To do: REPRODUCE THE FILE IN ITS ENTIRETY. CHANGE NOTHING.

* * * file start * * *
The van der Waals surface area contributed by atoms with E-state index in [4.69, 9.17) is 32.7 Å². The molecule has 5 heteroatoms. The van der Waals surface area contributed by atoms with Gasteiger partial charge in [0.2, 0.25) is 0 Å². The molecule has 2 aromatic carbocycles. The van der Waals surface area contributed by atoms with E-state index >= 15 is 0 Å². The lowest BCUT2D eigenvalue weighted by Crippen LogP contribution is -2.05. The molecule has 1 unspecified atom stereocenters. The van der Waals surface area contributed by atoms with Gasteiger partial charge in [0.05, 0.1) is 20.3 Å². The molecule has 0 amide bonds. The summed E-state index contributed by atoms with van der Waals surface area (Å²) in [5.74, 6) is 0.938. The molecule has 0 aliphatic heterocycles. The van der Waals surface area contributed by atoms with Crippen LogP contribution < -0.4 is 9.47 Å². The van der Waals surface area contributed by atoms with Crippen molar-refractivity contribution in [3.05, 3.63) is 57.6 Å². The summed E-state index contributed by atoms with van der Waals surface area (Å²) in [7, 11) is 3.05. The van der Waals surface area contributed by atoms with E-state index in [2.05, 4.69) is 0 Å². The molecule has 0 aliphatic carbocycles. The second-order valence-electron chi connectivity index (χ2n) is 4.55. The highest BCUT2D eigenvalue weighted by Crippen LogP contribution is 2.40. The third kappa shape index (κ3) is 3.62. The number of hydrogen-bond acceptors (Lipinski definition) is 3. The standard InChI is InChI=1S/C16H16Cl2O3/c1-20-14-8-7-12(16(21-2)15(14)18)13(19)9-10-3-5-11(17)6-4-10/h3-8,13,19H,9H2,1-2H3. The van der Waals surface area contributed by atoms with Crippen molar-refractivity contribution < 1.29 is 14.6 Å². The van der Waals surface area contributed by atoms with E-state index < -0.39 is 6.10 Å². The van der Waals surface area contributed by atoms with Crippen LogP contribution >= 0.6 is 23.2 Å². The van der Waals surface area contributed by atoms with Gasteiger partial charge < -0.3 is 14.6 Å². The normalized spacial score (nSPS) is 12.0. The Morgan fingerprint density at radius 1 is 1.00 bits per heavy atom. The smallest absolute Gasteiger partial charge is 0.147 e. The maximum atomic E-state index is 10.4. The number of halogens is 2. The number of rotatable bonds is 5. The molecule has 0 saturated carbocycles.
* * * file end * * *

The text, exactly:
The van der Waals surface area contributed by atoms with E-state index in [4.69, 9.17) is 32.7 Å². The molecule has 5 heteroatoms. The van der Waals surface area contributed by atoms with Gasteiger partial charge in [0.2, 0.25) is 0 Å². The molecule has 2 aromatic carbocycles. The van der Waals surface area contributed by atoms with E-state index >= 15 is 0 Å². The lowest BCUT2D eigenvalue weighted by Crippen LogP contribution is -2.05. The molecule has 1 unspecified atom stereocenters. The van der Waals surface area contributed by atoms with Gasteiger partial charge in [0.05, 0.1) is 20.3 Å². The molecule has 0 amide bonds. The summed E-state index contributed by atoms with van der Waals surface area (Å²) in [5.74, 6) is 0.938. The molecule has 0 aliphatic heterocycles. The van der Waals surface area contributed by atoms with Crippen LogP contribution < -0.4 is 9.47 Å². The van der Waals surface area contributed by atoms with Crippen molar-refractivity contribution in [3.05, 3.63) is 57.6 Å². The summed E-state index contributed by atoms with van der Waals surface area (Å²) in [7, 11) is 3.05. The van der Waals surface area contributed by atoms with E-state index in [2.05, 4.69) is 0 Å². The molecule has 0 aliphatic carbocycles. The second-order valence-electron chi connectivity index (χ2n) is 4.55. The highest BCUT2D eigenvalue weighted by Crippen LogP contribution is 2.40. The third kappa shape index (κ3) is 3.62. The number of hydrogen-bond acceptors (Lipinski definition) is 3. The standard InChI is InChI=1S/C16H16Cl2O3/c1-20-14-8-7-12(16(21-2)15(14)18)13(19)9-10-3-5-11(17)6-4-10/h3-8,13,19H,9H2,1-2H3. The van der Waals surface area contributed by atoms with Crippen molar-refractivity contribution < 1.29 is 14.6 Å². The van der Waals surface area contributed by atoms with E-state index < -0.39 is 6.10 Å². The van der Waals surface area contributed by atoms with Crippen LogP contribution >= 0.6 is 23.2 Å². The van der Waals surface area contributed by atoms with Gasteiger partial charge < -0.3 is 14.6 Å². The normalized spacial score (nSPS) is 12.0. The Morgan fingerprint density at radius 1 is 1.00 bits per heavy atom. The smallest absolute Gasteiger partial charge is 0.147 e. The maximum atomic E-state index is 10.4. The number of halogens is 2. The number of rotatable bonds is 5. The molecule has 0 saturated carbocycles.